Off with the Training Wheels!


Remember how exciting it was to get the training wheels off your first bike?  Free of them you could lean into turns, seemingly defy gravity, and enter a whole new world of exploration.  Of course it came at the price of possibly flying over your handlebars and landing on your face!

Modern cameras have such nice training wheels that many never take them off.  The camera calculates exposures that work fine in many situations and keep us from making flying over the handle bars mistakes.  But it also limits our creativity. The camera has no clue that overexposing your backlit cat might create an angelic look.  Or that underexposing your candlelit dinner might perfectly convey the mood.   It doesn’t even have a clue that you care more about the texture of your black dog’s fur than the detail of the snow he’s standing on.  

Those training wheels are great for getting us started and building confidence.  But it’s time to take the wheels off and tie together what we’ve learned these past two months.  We’ll still let the camera decide how much light should hit the sensor or film.  But let’s tell the camera how to balance its two main exposure controls — shutter speed (the duration our film is exposed to light) and aperture (the size of the hole the light comes through). 

Two months ago we discussed action photography and the importance of shutter speed in freezing motion.  We learned to use a fast shutter speed to freeze the motion of a running dog — exposing as quick as 1/2000th of a second.  To create artistic blur we left the shutter open much longer.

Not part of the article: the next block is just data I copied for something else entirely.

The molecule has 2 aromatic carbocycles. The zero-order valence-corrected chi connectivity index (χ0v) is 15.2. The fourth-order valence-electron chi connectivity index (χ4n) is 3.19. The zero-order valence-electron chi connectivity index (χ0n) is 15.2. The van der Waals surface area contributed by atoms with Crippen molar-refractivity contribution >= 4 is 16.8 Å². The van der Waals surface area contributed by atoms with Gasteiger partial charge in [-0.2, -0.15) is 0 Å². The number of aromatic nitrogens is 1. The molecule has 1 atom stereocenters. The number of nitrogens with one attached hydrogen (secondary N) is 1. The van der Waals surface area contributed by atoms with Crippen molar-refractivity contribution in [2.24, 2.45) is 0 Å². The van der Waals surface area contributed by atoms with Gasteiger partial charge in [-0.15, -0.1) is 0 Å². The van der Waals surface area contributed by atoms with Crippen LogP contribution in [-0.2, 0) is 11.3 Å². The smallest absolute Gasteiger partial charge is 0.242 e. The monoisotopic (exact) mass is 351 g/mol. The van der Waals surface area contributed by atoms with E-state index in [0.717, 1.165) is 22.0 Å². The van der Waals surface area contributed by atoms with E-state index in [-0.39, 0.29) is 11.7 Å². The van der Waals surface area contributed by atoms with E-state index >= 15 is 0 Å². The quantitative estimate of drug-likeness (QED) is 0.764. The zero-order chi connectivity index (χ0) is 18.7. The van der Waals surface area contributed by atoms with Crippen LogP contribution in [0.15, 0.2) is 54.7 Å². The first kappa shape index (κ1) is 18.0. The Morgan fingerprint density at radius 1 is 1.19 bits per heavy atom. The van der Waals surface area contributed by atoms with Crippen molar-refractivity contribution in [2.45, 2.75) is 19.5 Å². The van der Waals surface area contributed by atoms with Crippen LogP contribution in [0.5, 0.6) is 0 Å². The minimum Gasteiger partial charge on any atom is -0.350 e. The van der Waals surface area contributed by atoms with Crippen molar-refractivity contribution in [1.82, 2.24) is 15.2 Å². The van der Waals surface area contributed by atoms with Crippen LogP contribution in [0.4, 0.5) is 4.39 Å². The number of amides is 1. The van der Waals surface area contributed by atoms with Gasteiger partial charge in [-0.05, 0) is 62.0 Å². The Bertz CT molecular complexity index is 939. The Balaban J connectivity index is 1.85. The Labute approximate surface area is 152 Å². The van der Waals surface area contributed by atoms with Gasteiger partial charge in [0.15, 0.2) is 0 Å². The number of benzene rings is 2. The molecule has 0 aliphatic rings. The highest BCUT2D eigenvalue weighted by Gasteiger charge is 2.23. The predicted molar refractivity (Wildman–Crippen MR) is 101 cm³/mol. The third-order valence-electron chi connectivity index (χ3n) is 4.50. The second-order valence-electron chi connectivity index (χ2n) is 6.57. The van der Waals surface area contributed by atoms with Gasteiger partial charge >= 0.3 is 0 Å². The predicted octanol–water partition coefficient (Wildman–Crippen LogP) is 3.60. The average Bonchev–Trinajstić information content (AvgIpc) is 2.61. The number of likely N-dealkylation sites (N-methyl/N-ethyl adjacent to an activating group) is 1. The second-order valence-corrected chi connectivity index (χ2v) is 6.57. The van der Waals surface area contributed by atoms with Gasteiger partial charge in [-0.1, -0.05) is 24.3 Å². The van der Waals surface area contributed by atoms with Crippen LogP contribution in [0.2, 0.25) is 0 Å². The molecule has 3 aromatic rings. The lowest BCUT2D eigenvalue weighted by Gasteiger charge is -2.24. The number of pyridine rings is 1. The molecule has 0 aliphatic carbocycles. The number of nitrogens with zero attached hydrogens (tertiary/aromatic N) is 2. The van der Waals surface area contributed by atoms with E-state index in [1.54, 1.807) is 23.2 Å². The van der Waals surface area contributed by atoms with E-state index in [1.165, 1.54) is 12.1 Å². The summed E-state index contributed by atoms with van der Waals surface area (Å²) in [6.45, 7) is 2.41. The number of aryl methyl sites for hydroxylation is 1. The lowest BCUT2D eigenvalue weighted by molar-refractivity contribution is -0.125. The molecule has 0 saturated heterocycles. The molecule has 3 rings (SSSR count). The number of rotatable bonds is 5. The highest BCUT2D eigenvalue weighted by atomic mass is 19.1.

Last month we discussed how a wide aperture produces a very narrow depth of field, allowing us to take a photo with our dog’s eyes in focus and everything else blurred.  We learned that a narrow aperture produces the deep depth of field we might use for a landscape where everything from close in trees to far off mountains is in sharp focus.

Most times there are many possible combinations of aperture and shutter speed that will produce a well exposed photo.  But in automatic mode you’re stuck with whatever tradeoff your camera thinks is best — whether that’s a fast shutter speed and narrow depth of field, or the opposite.  Happily, many cameras let you control the tradeoff using an Av (Aperture Priority) or Tv (Time Priority) mode.  In Av mode you tell the camera what aperture you’d like — in effect, shallow or wide depth of field — and it calculates the length of exposure needed. 

The way I often use this mode is to select my desired aperture and then see if the shutter speed calculated will work for me.  If not, then I either try a different aperture or change the ISO setting (which we’ll discuss in the future).  The key is that I’m choosing, not the camera.

Knowing what tradeoff to make comes with experience — which you’ll gain by controlling the balance between aperture and shutter speed yourself.  Lighting conditions won’t always let you have exactly what you want, but you’ll be choosing what to give up — and before long you’ll be making cool, creative photos that a camera couldn’t create on auto.

This month’s assignment is to create a photo using Av or Tv mode.  Use any setting you like — the goal is to experience the relationship between shutter speed and aperture.  If your camera doesn’t have those modes then pay attention to the shutter speed and aperture the camera chooses and try to predict the results — considering motion blur and depth of field.  I look forward to seeing your results and hearing about your experience!

Class Recap

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David Childs is a professional photographer, photo journalist, instructor, and animal advocate. You can see his work or contact him at

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